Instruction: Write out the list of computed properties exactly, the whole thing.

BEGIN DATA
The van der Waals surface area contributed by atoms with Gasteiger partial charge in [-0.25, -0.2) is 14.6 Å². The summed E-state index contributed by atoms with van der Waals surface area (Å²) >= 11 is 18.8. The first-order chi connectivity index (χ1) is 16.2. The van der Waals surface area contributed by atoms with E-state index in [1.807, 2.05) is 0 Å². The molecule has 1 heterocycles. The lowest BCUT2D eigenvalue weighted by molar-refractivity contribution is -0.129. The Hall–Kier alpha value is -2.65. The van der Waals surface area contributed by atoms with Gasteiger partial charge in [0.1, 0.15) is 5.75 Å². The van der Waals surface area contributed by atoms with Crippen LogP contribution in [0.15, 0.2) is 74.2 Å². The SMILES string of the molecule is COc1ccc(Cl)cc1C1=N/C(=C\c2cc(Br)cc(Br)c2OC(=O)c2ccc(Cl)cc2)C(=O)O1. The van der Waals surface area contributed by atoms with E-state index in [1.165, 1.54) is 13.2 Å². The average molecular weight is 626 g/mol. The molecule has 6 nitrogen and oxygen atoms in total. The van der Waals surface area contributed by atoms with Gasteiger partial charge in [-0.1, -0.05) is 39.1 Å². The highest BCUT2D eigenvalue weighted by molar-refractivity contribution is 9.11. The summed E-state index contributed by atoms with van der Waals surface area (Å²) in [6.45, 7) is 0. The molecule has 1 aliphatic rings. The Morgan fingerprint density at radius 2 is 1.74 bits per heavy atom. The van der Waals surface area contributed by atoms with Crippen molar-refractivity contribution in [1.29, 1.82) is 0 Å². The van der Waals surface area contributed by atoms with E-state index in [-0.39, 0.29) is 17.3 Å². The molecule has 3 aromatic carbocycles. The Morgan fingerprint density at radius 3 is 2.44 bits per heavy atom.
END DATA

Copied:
The van der Waals surface area contributed by atoms with Gasteiger partial charge in [-0.25, -0.2) is 14.6 Å². The summed E-state index contributed by atoms with van der Waals surface area (Å²) >= 11 is 18.8. The first-order chi connectivity index (χ1) is 16.2. The van der Waals surface area contributed by atoms with E-state index in [1.807, 2.05) is 0 Å². The molecule has 1 heterocycles. The lowest BCUT2D eigenvalue weighted by molar-refractivity contribution is -0.129. The Hall–Kier alpha value is -2.65. The van der Waals surface area contributed by atoms with Gasteiger partial charge in [0.1, 0.15) is 5.75 Å². The van der Waals surface area contributed by atoms with Crippen LogP contribution in [0.15, 0.2) is 74.2 Å². The SMILES string of the molecule is COc1ccc(Cl)cc1C1=N/C(=C\c2cc(Br)cc(Br)c2OC(=O)c2ccc(Cl)cc2)C(=O)O1. The van der Waals surface area contributed by atoms with E-state index in [1.165, 1.54) is 13.2 Å². The average molecular weight is 626 g/mol. The molecule has 6 nitrogen and oxygen atoms in total. The van der Waals surface area contributed by atoms with Gasteiger partial charge in [-0.1, -0.05) is 39.1 Å². The highest BCUT2D eigenvalue weighted by molar-refractivity contribution is 9.11. The summed E-state index contributed by atoms with van der Waals surface area (Å²) in [6.45, 7) is 0. The molecule has 1 aliphatic rings. The Morgan fingerprint density at radius 2 is 1.74 bits per heavy atom. The van der Waals surface area contributed by atoms with Crippen molar-refractivity contribution in [1.29, 1.82) is 0 Å². The van der Waals surface area contributed by atoms with E-state index in [-0.39, 0.29) is 17.3 Å². The molecule has 3 aromatic carbocycles. The Morgan fingerprint density at radius 3 is 2.44 bits per heavy atom.